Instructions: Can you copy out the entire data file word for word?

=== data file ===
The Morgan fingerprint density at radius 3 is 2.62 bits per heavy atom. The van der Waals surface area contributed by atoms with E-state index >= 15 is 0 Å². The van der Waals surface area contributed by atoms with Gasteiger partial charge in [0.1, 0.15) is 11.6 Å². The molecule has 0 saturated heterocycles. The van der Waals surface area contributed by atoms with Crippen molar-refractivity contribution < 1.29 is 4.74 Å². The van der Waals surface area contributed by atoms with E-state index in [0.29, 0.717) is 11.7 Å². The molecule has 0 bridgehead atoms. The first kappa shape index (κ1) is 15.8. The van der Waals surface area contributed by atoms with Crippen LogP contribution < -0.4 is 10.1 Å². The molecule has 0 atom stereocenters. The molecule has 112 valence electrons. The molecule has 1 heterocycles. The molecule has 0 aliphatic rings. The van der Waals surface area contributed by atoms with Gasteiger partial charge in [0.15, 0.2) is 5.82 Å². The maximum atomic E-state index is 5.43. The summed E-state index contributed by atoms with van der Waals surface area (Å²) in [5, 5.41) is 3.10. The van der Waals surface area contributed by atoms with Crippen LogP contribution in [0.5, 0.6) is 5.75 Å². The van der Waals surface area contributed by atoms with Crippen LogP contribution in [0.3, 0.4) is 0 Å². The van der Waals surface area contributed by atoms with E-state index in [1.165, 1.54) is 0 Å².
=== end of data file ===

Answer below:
The Morgan fingerprint density at radius 3 is 2.62 bits per heavy atom. The van der Waals surface area contributed by atoms with E-state index >= 15 is 0 Å². The van der Waals surface area contributed by atoms with Gasteiger partial charge in [0.1, 0.15) is 11.6 Å². The molecule has 0 saturated heterocycles. The van der Waals surface area contributed by atoms with Crippen molar-refractivity contribution < 1.29 is 4.74 Å². The van der Waals surface area contributed by atoms with E-state index in [0.29, 0.717) is 11.7 Å². The molecule has 0 bridgehead atoms. The first kappa shape index (κ1) is 15.8. The van der Waals surface area contributed by atoms with Crippen LogP contribution < -0.4 is 10.1 Å². The molecule has 0 atom stereocenters. The molecule has 112 valence electrons. The molecule has 1 heterocycles. The molecule has 0 aliphatic rings. The van der Waals surface area contributed by atoms with Gasteiger partial charge in [0.15, 0.2) is 5.82 Å². The maximum atomic E-state index is 5.43. The summed E-state index contributed by atoms with van der Waals surface area (Å²) in [5, 5.41) is 3.10. The van der Waals surface area contributed by atoms with Crippen LogP contribution in [0.5, 0.6) is 5.75 Å². The van der Waals surface area contributed by atoms with Crippen LogP contribution in [0.3, 0.4) is 0 Å². The van der Waals surface area contributed by atoms with E-state index in [1.165, 1.54) is 0 Å².